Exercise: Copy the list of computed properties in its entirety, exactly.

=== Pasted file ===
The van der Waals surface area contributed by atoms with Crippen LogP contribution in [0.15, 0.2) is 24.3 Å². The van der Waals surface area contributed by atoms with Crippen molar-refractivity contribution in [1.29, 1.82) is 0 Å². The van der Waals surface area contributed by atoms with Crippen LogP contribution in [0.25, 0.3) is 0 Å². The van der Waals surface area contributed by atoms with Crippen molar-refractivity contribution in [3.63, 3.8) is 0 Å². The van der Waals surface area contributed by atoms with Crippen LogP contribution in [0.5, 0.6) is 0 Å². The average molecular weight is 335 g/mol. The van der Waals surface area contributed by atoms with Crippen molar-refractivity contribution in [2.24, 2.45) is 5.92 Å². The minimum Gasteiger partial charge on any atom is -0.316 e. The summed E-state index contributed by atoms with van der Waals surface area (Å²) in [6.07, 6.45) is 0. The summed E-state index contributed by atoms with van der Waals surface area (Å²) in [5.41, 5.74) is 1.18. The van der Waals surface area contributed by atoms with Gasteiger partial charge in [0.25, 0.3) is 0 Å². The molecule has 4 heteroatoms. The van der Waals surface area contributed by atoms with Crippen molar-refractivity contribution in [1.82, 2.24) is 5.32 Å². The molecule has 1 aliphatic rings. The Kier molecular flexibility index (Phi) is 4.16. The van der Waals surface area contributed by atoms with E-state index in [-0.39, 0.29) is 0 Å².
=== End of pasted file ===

The van der Waals surface area contributed by atoms with Crippen LogP contribution in [0.15, 0.2) is 24.3 Å². The van der Waals surface area contributed by atoms with Crippen molar-refractivity contribution in [1.29, 1.82) is 0 Å². The van der Waals surface area contributed by atoms with Crippen LogP contribution in [0.25, 0.3) is 0 Å². The van der Waals surface area contributed by atoms with Crippen molar-refractivity contribution in [3.63, 3.8) is 0 Å². The van der Waals surface area contributed by atoms with Crippen LogP contribution in [0.5, 0.6) is 0 Å². The average molecular weight is 335 g/mol. The van der Waals surface area contributed by atoms with Crippen molar-refractivity contribution in [2.24, 2.45) is 5.92 Å². The minimum Gasteiger partial charge on any atom is -0.316 e. The summed E-state index contributed by atoms with van der Waals surface area (Å²) in [6.07, 6.45) is 0. The summed E-state index contributed by atoms with van der Waals surface area (Å²) in [5.41, 5.74) is 1.18. The van der Waals surface area contributed by atoms with Gasteiger partial charge in [0.25, 0.3) is 0 Å². The molecule has 4 heteroatoms. The van der Waals surface area contributed by atoms with Crippen molar-refractivity contribution in [1.82, 2.24) is 5.32 Å². The molecule has 1 aliphatic rings. The Kier molecular flexibility index (Phi) is 4.16. The van der Waals surface area contributed by atoms with E-state index in [-0.39, 0.29) is 0 Å².